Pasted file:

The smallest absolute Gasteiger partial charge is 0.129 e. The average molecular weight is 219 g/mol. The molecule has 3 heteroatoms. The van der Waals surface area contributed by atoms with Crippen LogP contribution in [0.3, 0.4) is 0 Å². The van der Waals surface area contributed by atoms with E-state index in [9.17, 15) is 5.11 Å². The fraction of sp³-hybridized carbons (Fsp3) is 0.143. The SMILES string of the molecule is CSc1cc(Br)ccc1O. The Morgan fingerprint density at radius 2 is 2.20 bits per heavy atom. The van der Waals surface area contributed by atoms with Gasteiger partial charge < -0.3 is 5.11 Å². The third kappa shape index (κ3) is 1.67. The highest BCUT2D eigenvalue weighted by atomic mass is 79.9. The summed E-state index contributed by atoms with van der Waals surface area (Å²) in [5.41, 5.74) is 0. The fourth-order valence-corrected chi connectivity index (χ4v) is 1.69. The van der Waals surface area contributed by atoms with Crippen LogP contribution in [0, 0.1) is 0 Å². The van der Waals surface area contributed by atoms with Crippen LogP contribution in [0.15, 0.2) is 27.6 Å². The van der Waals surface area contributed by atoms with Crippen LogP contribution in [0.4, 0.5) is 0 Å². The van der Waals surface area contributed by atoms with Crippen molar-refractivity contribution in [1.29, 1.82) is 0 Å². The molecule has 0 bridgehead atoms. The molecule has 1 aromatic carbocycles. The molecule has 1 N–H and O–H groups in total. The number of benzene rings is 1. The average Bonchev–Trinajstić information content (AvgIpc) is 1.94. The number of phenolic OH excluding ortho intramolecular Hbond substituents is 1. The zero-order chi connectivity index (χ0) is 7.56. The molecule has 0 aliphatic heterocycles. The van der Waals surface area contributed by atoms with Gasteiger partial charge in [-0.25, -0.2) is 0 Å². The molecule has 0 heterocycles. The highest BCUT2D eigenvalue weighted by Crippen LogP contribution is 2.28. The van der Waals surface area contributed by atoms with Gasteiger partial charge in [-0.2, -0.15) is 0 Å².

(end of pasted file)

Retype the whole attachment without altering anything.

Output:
The smallest absolute Gasteiger partial charge is 0.129 e. The average molecular weight is 219 g/mol. The molecule has 3 heteroatoms. The van der Waals surface area contributed by atoms with Crippen LogP contribution in [0.3, 0.4) is 0 Å². The van der Waals surface area contributed by atoms with E-state index in [9.17, 15) is 5.11 Å². The fraction of sp³-hybridized carbons (Fsp3) is 0.143. The SMILES string of the molecule is CSc1cc(Br)ccc1O. The Morgan fingerprint density at radius 2 is 2.20 bits per heavy atom. The van der Waals surface area contributed by atoms with Gasteiger partial charge < -0.3 is 5.11 Å². The third kappa shape index (κ3) is 1.67. The highest BCUT2D eigenvalue weighted by atomic mass is 79.9. The summed E-state index contributed by atoms with van der Waals surface area (Å²) in [5.41, 5.74) is 0. The fourth-order valence-corrected chi connectivity index (χ4v) is 1.69. The van der Waals surface area contributed by atoms with Crippen LogP contribution in [0, 0.1) is 0 Å². The van der Waals surface area contributed by atoms with Crippen LogP contribution in [0.15, 0.2) is 27.6 Å². The van der Waals surface area contributed by atoms with Crippen LogP contribution in [0.4, 0.5) is 0 Å². The van der Waals surface area contributed by atoms with Crippen molar-refractivity contribution in [1.29, 1.82) is 0 Å². The molecule has 0 bridgehead atoms. The molecule has 1 aromatic carbocycles. The molecule has 1 N–H and O–H groups in total. The number of benzene rings is 1. The average Bonchev–Trinajstić information content (AvgIpc) is 1.94. The number of phenolic OH excluding ortho intramolecular Hbond substituents is 1. The zero-order chi connectivity index (χ0) is 7.56. The molecule has 0 aliphatic heterocycles. The van der Waals surface area contributed by atoms with Gasteiger partial charge in [-0.25, -0.2) is 0 Å². The molecule has 0 heterocycles. The highest BCUT2D eigenvalue weighted by Crippen LogP contribution is 2.28. The van der Waals surface area contributed by atoms with Gasteiger partial charge in [-0.2, -0.15) is 0 Å².